Ana Paula da SilvaI; Thaddeus Gregory BlanchetteII; Andressa Raylane BentoIII (2013): Cinderella deceived. Analyzing a Brazilian myth regarding trafficking in persons, Vibrant, Virtual Braz. Anthr. vol.10 no.2 Brasília July/Dec. 2013 http://dx.doi.org/10.1590/S1809-43412013000200012
This article provides an overview of how trafficking in persons has come to be imagined in Brazil. We stipulate that a mythical narrative has become central to discourses about trafficking used to guide policy-makers and educate civil society. We perform a structural analysis of this myth arguing that its acceptance, combined with the persistence of laws that define trafficking solely as the migration of prostitutes, has shifted public discussion towards a paradigm of passivity and law enforcement where members of certain social categories must be “educated to understand that they are victims” and their movements must be curtailed.
Keywords: Trafficking in persons, prostitution, Brazil, myths
O presente artigo fornece uma visão geral de como o tráfico de pessoas tem sido imaginado no Brasil. Afirmamos que uma narrativa mítica tornou-se central para os discursos sobre o tráfico utilizados para orientar os agentes políticos e educar a sociedade civil. Realizamos uma análise estrutural desse mito, argumentando que a sua aceitação, combinada com a persistência de leis que definem o tráfico apenas como a migração de prostitutas, tem criado, na discussão pública, uma paradigma de passividade e de estrito legalismo, onde os membros de certas categorias sociais devem ser “educados para entenderem que são vítimas ” e seus movimentos devem ser reprimidos.
Palavras-chave: tráfico de pessoas, prostituição, Brasil, mitos
May-Len Skilbrei and Marianne Tveit (Fafo Institute for Applied International Studies), “Defining Trafficking through Empirical Work: Blurred Boundaries and their Consequences”. Gender Technology and Development, March 2008, Vol.12 No.1, 9-30.
The definition of trafficking in the United Nation (UN) Protocol on Trafficking from 2000 is the starting point of different countries’ definition of trafficking. In Norway, as in other countries, there are still difficulties in identifying victims of trafficking in the day-to-day work of the police, social workers and others. The definitions of and demarcation between human trafficking and human smuggling have grave consequences for legal approaches, policies and help offered. It is thus necessary to continually discuss how to define trafficking if we want the term to be a fruitful tool in framing the phenomenon—which in turn impacts the ability to aid victims, prevent victimization and to prosecute traffickers.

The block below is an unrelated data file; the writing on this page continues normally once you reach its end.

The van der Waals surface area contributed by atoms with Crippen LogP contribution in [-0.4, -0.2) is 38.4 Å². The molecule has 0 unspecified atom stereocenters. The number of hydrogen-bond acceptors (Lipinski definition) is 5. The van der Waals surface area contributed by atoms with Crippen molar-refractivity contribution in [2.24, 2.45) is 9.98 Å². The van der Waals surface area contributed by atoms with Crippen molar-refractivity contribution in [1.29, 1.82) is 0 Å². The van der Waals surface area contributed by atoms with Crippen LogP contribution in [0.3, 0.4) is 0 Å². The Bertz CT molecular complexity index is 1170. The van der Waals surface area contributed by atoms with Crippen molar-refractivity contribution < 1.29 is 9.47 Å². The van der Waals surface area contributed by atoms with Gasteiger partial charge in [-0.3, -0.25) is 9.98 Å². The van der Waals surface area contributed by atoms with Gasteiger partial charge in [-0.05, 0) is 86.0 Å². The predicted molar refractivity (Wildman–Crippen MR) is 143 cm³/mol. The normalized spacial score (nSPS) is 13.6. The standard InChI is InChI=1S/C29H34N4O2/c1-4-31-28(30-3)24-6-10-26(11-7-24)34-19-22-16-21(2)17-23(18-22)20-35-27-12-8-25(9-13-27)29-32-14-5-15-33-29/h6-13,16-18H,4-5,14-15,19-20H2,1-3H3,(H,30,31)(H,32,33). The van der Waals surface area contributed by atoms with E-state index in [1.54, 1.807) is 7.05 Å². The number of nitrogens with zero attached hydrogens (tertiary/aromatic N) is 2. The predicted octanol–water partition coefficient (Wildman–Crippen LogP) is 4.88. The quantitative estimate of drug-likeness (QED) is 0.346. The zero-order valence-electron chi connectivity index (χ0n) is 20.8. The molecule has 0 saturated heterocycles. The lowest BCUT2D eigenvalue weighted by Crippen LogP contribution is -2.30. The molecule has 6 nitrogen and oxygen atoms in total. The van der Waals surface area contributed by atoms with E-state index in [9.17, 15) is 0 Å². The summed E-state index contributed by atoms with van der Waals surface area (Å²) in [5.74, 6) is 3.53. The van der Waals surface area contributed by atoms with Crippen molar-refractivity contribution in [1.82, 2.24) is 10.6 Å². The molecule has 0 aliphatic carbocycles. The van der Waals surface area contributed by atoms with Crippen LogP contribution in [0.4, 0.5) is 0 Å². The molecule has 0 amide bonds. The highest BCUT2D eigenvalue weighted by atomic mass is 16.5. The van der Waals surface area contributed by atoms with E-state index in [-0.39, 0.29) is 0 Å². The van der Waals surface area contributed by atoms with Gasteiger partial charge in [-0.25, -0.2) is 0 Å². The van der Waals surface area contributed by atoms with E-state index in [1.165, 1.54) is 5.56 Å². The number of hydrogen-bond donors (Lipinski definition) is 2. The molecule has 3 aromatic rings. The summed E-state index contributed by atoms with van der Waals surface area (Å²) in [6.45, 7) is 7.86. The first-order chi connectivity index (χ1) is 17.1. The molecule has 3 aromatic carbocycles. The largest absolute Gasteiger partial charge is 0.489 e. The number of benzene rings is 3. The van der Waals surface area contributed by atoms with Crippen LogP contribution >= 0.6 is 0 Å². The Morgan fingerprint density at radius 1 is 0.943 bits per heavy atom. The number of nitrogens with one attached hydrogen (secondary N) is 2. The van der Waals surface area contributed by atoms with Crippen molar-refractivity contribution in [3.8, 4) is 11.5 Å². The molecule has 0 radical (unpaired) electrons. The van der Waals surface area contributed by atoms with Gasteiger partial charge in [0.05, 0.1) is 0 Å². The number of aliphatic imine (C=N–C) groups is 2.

In this article we approach this matter through two qualitative studies among Nigerian women in prostitution in Norway. Their stories are complex and their travels long, and along the way, their migration and prostitution has been organized by different agents. These agents were sometimes human traffickers; other times smugglers of migrants. In this article, we explore which is which, with the definition in UN’s Trafficking Protocol as our starting point. This article is an attempt to analyze the complexities of the women’s situation in order to link theoretical debates on trafficking definitions with women’s lived experiences.
Full text available here.
x:talk project (2010): Human rights, sex work and the challenge of trafficking.
This report was produced by the x:talk project and the main findings reflect the experiences and views of people working in the sex industry in London. The x:talk project is a grassroots sex worker rights network made up of people working in the sex industry and allies. In addition to providing free English classes to migrant sex workers, we support critical interventions around issues of migration, race, gender, sexuality and labour, we participate in feminist and anti-racist campaigns and we are active in the struggle for the rights of sex workers in London, the UK and globally. The x:talk project has been developed from our experiences as workers in the sex industry. x:talk is sex worker-led not because we think that being a ‘sex worker’ is a fixed identity, but because we believe that those who experience the material conditions of the sex industry are in the best position to know how to change it.
This report demonstrates that for the human rights of sex workers to be protected and for instances of trafficking to be dealt with in an effective and appropriate manner, the co-option of anti-trafficking discourse in the service of both an abolitionist approach to sex work and an anti-immigration agenda has to end. Instead there needs to be a shift at the policy, legal and administrative levels to reflect an understanding that the women, men and transgender people engaged in commercial sexual services are engaged in a labour process. The existing focus in anti-trafficking policy on migration, law enforcement and on the sex industry does not address the needs, choices and agency of trafficked people, whether they work in the sex industry or elsewhere, and prevents migrant and non-migrant people working in the sex industry from asserting fundamental rights.